In an email with the subject line “Run the business – we made money!” an employee, whose name was redacted, reports to then-Deputy General Counsel Jim Baker, that the FBI paid Twitter nearly $3.5 million dollars between October 2019 and February 2021, Shellenberger reported. Baker, a former FBI agent, was the agency’s general counsel during Operation Crossfire Hurricane, and approved the surveillance of former Trump campaign aide Carter Page via improper use of the Steele dossier, according to a report by the Justice Department’s inspector general.Read More
Twitter CEO Elon Musk changed the social media platform’s rules on live location tracking after what he described as a “crazy stalker” followed a car carrying his child and “climbed” onto the vehicle.
In making the change, Musk also said Wednesday that “legal action is being taken” against Jack Sweeney, the man behind the account using publicly available data to track the location of the Tesla CEO’s private jet, following the attack on his 2-year-old child, X Æ A-Xii Musk.Read More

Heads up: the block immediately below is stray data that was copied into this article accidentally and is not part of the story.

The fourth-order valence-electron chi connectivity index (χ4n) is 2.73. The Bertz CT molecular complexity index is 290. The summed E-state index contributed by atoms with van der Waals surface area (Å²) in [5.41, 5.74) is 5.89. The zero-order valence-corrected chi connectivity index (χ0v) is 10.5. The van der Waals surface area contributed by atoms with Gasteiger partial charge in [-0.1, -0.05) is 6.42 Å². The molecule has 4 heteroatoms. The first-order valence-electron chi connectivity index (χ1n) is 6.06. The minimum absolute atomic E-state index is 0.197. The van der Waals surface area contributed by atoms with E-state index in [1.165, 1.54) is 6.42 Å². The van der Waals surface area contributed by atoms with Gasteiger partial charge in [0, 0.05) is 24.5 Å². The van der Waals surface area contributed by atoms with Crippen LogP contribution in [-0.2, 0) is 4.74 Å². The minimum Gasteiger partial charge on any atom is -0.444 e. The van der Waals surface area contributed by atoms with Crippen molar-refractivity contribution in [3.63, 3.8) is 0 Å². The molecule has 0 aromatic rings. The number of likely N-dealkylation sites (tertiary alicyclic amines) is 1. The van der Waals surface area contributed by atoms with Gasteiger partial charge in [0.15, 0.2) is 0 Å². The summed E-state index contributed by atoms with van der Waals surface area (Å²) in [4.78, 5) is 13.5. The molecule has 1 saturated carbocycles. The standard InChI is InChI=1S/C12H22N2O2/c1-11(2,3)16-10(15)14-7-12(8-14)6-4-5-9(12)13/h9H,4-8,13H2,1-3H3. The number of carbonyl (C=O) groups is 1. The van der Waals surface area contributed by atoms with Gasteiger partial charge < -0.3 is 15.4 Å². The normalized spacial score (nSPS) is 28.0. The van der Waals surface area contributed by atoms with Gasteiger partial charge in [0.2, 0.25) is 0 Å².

America’s increasingly powerful Spanish-language media outlets have largely ignored coverage of critical free speech issues, such as Twitter’s censorship of the New York Post ‘s investigation into Hunter Biden’s laptop, and in instead they have focused on stories that negatively expose Elon Musk’s purchase of Twitter, according to an analysis of ADN America.Read More
America First Legal (AFL) released a fourth set of documents obtained from litigation against the Centers for Disease Control and Prevention (CDC) that reveals more evidence of alleged collusion between the nation’s public health agency and social media companies to censor free speech and silence Americans under the government’s label of “misinformation.”
Last week, AFL’s 600-page document release uncovered evidence that Twitter operated a “Partner Support Portal” for government employees and other selective “stakeholders” that would allow them to delete or flag posts viewed as “misinformation,” noted AFL, which is led by former President Donald Trump’s immigration advisor Stephen Miller.Read More